Rising jazz pianist Miro Sprague returns to Western Mass.

Miro Sprague

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PITTSFIELD — Miro Sprague's introduction to jazz came at 13, thanks to his father and a famous trumpeter.

"My dad gave me the Miles Davis album, 'Kind of Blue.' It seemed almost magical to me," he said. "Within two years, I got a feeling jazz was for me."

On Saturday night, the rising jazz pianist and his foursome looks to give a feel-good concert to an intimate gathering at Berkshire Music School on Wendell Avenue. The Miro Sprague Quartet led by the Amherst-raised Sprague, consists of his closest musical partners: saxophonist Michael Zsoldos, trombone player Eric Miller and bassist Marty Jaffe.

Following the Pittsfield gig, Sprague himself will crisscross the country until early May, sitting in with various groups, primarily ones led by Grammy-nominated Karrin Allyson. The jazz pianist/vocalist headlined the Pittsfield CityJazz Festival in 2016.

Sprague has performed overseas as well, but coming home to Western Massachusetts puts the 32-year-old globe-trotter most at ease on stage.

"There is a relaxed feeling playing before family and friends," he told The Eagle during a phone interview from New York City, his professional home base.

Sprague, of the North Adams' Spragues, is a Manhattan School of Music alum and graduate from the hard-to-get-into Thelonious Monk Institute of Jazz Performance at UCLA. Considered the world's most prestigious jazz master's program, only 6-8 musicians are accepted every two years, according to Sprague.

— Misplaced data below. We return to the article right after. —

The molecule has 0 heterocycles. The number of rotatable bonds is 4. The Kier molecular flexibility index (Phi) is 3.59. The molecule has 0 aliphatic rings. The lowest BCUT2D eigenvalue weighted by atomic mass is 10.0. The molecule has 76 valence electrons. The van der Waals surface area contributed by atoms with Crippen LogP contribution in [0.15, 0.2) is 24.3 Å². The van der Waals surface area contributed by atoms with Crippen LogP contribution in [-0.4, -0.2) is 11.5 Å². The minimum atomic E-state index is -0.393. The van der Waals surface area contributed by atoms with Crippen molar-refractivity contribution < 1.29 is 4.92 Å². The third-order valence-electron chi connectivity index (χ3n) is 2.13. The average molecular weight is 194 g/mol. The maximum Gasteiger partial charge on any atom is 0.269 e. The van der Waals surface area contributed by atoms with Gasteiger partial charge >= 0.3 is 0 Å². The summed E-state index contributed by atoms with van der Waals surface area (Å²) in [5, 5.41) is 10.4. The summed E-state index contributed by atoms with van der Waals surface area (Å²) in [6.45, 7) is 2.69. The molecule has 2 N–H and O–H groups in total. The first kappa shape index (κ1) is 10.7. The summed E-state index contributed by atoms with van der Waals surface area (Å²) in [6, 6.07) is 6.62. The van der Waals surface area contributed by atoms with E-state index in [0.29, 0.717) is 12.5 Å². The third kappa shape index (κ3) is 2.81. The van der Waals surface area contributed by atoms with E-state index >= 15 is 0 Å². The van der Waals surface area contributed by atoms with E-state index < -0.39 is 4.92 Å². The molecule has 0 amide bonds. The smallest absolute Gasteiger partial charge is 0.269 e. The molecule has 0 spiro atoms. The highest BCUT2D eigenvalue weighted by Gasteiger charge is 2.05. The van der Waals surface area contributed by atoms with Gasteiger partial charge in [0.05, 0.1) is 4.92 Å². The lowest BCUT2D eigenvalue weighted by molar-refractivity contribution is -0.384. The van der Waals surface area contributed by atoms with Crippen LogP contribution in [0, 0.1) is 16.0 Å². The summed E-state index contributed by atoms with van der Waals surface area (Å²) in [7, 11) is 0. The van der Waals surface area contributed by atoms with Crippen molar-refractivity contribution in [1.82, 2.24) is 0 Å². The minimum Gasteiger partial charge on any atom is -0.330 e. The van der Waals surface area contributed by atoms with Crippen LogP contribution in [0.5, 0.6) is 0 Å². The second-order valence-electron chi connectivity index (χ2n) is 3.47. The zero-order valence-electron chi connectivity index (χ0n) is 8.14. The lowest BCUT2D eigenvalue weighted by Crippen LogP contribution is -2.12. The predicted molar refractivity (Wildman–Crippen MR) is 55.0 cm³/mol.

The most grueling part of the post-graduate work was a nerve-racking appearance before a group of jazz icons.

"We were performing in front a panelist of well know jazz greats: Herbie Hancock, Wayne Shorter, Kenny Burrell to name a few," Sprague said. "I had a strong indication this [experience] would be a big boost to my career."

Sprague's concert and recording career began in the early 2000s, and for about 15 years he's toured with current jazz stalwarts Matt Wilson (drummer), Greg Osby (saxophone), Samirah Evans and Karrin Allyson (vocalist). Sprague has been Allyson's primary pianist the past two years, according to his website biography. He played for Evans in a headline show during last year's Pittsfield CityJazz Festival.

Sprague has four albums to his credit; the fourth, "Blue Dreaming," recorded with his quartet.

Saturday's concert will feature Sprague and band member compositions, along with jazz classics. Missing will be a drummer, as Sprague's favorite percussionist was unavailable to enhance the upbeat tunes.

Not a problem for the quartet.

"Being in a more intimate, quieter venue, not having drums in a small setting will work," Sprague said.

Reach Dick Lindsay at rlindsay@berkshireeagle.com and 413-496-62334


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